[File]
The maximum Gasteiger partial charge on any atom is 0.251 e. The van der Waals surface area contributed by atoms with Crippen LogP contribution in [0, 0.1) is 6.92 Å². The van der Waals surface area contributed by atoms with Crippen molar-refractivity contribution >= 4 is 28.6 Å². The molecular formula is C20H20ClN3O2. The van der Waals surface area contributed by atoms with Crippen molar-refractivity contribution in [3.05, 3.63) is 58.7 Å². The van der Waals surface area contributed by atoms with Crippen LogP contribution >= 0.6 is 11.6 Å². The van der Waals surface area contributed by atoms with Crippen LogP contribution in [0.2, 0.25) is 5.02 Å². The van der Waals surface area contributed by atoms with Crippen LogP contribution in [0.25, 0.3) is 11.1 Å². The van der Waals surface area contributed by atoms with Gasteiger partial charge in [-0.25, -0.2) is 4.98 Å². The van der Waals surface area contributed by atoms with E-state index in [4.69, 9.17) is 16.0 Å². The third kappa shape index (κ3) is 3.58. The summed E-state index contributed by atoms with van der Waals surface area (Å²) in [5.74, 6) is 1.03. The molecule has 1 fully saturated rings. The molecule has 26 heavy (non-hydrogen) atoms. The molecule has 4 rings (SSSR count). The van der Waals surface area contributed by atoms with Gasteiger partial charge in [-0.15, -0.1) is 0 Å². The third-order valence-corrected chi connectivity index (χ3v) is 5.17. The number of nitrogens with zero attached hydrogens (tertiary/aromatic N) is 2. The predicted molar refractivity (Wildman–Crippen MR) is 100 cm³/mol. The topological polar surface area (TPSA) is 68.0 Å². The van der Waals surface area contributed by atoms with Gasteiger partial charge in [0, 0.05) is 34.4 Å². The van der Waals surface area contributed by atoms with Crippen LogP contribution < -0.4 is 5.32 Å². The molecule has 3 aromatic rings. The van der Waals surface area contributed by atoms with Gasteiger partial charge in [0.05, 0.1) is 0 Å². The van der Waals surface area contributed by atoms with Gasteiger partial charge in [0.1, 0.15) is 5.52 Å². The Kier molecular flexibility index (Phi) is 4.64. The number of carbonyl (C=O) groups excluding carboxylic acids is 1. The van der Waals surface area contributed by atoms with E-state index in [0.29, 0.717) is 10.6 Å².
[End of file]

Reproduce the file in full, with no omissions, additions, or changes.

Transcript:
The maximum Gasteiger partial charge on any atom is 0.251 e. The van der Waals surface area contributed by atoms with Crippen LogP contribution in [0, 0.1) is 6.92 Å². The van der Waals surface area contributed by atoms with Crippen molar-refractivity contribution >= 4 is 28.6 Å². The molecular formula is C20H20ClN3O2. The van der Waals surface area contributed by atoms with Crippen molar-refractivity contribution in [3.05, 3.63) is 58.7 Å². The van der Waals surface area contributed by atoms with Crippen LogP contribution >= 0.6 is 11.6 Å². The van der Waals surface area contributed by atoms with Crippen LogP contribution in [0.2, 0.25) is 5.02 Å². The van der Waals surface area contributed by atoms with Crippen LogP contribution in [0.25, 0.3) is 11.1 Å². The van der Waals surface area contributed by atoms with Gasteiger partial charge in [-0.25, -0.2) is 4.98 Å². The van der Waals surface area contributed by atoms with E-state index in [4.69, 9.17) is 16.0 Å². The third kappa shape index (κ3) is 3.58. The summed E-state index contributed by atoms with van der Waals surface area (Å²) in [5.74, 6) is 1.03. The molecule has 1 fully saturated rings. The molecule has 26 heavy (non-hydrogen) atoms. The molecule has 4 rings (SSSR count). The van der Waals surface area contributed by atoms with Gasteiger partial charge in [-0.15, -0.1) is 0 Å². The third-order valence-corrected chi connectivity index (χ3v) is 5.17. The number of nitrogens with zero attached hydrogens (tertiary/aromatic N) is 2. The predicted molar refractivity (Wildman–Crippen MR) is 100 cm³/mol. The topological polar surface area (TPSA) is 68.0 Å². The van der Waals surface area contributed by atoms with Gasteiger partial charge in [0, 0.05) is 34.4 Å². The van der Waals surface area contributed by atoms with Crippen LogP contribution < -0.4 is 5.32 Å². The molecule has 3 aromatic rings. The van der Waals surface area contributed by atoms with Gasteiger partial charge in [0.05, 0.1) is 0 Å². The van der Waals surface area contributed by atoms with Gasteiger partial charge in [0.1, 0.15) is 5.52 Å². The Kier molecular flexibility index (Phi) is 4.64. The number of carbonyl (C=O) groups excluding carboxylic acids is 1. The van der Waals surface area contributed by atoms with E-state index in [0.29, 0.717) is 10.6 Å².